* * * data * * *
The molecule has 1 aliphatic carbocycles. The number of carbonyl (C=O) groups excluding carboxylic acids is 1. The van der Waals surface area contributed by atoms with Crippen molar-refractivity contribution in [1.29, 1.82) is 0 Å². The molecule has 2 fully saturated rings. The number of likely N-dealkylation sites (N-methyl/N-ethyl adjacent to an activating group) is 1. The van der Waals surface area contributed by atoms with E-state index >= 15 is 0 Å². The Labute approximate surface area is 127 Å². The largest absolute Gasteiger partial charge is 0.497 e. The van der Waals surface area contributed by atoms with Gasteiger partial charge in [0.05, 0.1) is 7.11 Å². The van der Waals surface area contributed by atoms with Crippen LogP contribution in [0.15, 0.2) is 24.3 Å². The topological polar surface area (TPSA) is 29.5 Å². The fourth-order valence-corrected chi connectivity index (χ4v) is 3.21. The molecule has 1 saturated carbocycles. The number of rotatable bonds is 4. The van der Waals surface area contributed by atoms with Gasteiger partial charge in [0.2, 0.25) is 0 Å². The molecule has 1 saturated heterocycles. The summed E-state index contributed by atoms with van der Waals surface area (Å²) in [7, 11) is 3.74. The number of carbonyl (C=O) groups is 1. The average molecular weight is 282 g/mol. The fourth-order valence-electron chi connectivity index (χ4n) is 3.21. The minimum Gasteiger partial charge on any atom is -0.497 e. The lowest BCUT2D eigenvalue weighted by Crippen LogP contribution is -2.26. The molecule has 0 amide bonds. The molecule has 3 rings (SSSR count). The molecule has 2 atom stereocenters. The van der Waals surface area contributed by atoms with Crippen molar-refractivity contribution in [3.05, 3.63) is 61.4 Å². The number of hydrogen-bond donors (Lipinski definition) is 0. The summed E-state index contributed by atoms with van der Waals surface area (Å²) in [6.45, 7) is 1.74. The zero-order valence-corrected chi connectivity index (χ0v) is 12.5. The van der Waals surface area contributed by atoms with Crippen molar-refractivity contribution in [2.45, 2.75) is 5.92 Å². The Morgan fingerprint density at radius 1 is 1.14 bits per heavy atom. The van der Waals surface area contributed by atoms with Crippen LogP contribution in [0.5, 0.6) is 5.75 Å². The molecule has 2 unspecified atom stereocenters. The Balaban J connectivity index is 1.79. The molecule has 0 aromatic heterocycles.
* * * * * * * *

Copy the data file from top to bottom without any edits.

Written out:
The molecule has 1 aliphatic carbocycles. The number of carbonyl (C=O) groups excluding carboxylic acids is 1. The van der Waals surface area contributed by atoms with Crippen molar-refractivity contribution in [1.29, 1.82) is 0 Å². The molecule has 2 fully saturated rings. The number of likely N-dealkylation sites (N-methyl/N-ethyl adjacent to an activating group) is 1. The van der Waals surface area contributed by atoms with E-state index >= 15 is 0 Å². The Labute approximate surface area is 127 Å². The largest absolute Gasteiger partial charge is 0.497 e. The van der Waals surface area contributed by atoms with Gasteiger partial charge in [0.05, 0.1) is 7.11 Å². The van der Waals surface area contributed by atoms with Crippen LogP contribution in [0.15, 0.2) is 24.3 Å². The topological polar surface area (TPSA) is 29.5 Å². The fourth-order valence-corrected chi connectivity index (χ4v) is 3.21. The molecule has 1 saturated carbocycles. The number of rotatable bonds is 4. The van der Waals surface area contributed by atoms with Gasteiger partial charge in [0.2, 0.25) is 0 Å². The molecule has 1 saturated heterocycles. The summed E-state index contributed by atoms with van der Waals surface area (Å²) in [7, 11) is 3.74. The number of carbonyl (C=O) groups is 1. The average molecular weight is 282 g/mol. The fourth-order valence-electron chi connectivity index (χ4n) is 3.21. The minimum Gasteiger partial charge on any atom is -0.497 e. The lowest BCUT2D eigenvalue weighted by Crippen LogP contribution is -2.26. The molecule has 0 amide bonds. The molecule has 3 rings (SSSR count). The molecule has 2 atom stereocenters. The van der Waals surface area contributed by atoms with Crippen molar-refractivity contribution in [3.05, 3.63) is 61.4 Å². The number of hydrogen-bond donors (Lipinski definition) is 0. The summed E-state index contributed by atoms with van der Waals surface area (Å²) in [6.45, 7) is 1.74. The zero-order valence-corrected chi connectivity index (χ0v) is 12.5. The van der Waals surface area contributed by atoms with Crippen molar-refractivity contribution in [2.45, 2.75) is 5.92 Å². The Morgan fingerprint density at radius 1 is 1.14 bits per heavy atom. The van der Waals surface area contributed by atoms with Crippen LogP contribution in [0.5, 0.6) is 5.75 Å². The molecule has 2 unspecified atom stereocenters. The Balaban J connectivity index is 1.79. The molecule has 0 aromatic heterocycles.